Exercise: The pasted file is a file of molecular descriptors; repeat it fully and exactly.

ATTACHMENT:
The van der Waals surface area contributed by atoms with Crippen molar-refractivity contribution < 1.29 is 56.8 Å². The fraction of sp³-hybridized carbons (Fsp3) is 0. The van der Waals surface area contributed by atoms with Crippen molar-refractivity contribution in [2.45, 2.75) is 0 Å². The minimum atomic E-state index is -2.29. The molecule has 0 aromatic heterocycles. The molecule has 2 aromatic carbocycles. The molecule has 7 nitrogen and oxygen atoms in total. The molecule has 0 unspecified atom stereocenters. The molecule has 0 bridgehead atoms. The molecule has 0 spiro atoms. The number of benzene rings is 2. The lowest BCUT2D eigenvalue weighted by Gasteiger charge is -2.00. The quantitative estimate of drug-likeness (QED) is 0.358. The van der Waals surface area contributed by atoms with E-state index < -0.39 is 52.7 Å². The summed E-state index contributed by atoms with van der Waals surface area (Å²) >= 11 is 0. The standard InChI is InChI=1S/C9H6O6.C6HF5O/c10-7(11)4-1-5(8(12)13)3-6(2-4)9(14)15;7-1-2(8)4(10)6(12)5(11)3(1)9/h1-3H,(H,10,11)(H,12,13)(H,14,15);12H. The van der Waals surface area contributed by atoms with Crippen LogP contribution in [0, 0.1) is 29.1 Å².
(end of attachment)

The van der Waals surface area contributed by atoms with Crippen molar-refractivity contribution < 1.29 is 56.8 Å². The fraction of sp³-hybridized carbons (Fsp3) is 0. The van der Waals surface area contributed by atoms with Crippen molar-refractivity contribution in [2.45, 2.75) is 0 Å². The minimum atomic E-state index is -2.29. The molecule has 0 aromatic heterocycles. The molecule has 2 aromatic carbocycles. The molecule has 7 nitrogen and oxygen atoms in total. The molecule has 0 unspecified atom stereocenters. The molecule has 0 bridgehead atoms. The molecule has 0 spiro atoms. The number of benzene rings is 2. The lowest BCUT2D eigenvalue weighted by Gasteiger charge is -2.00. The quantitative estimate of drug-likeness (QED) is 0.358. The van der Waals surface area contributed by atoms with E-state index < -0.39 is 52.7 Å². The summed E-state index contributed by atoms with van der Waals surface area (Å²) >= 11 is 0. The standard InChI is InChI=1S/C9H6O6.C6HF5O/c10-7(11)4-1-5(8(12)13)3-6(2-4)9(14)15;7-1-2(8)4(10)6(12)5(11)3(1)9/h1-3H,(H,10,11)(H,12,13)(H,14,15);12H. The van der Waals surface area contributed by atoms with Crippen LogP contribution in [0, 0.1) is 29.1 Å².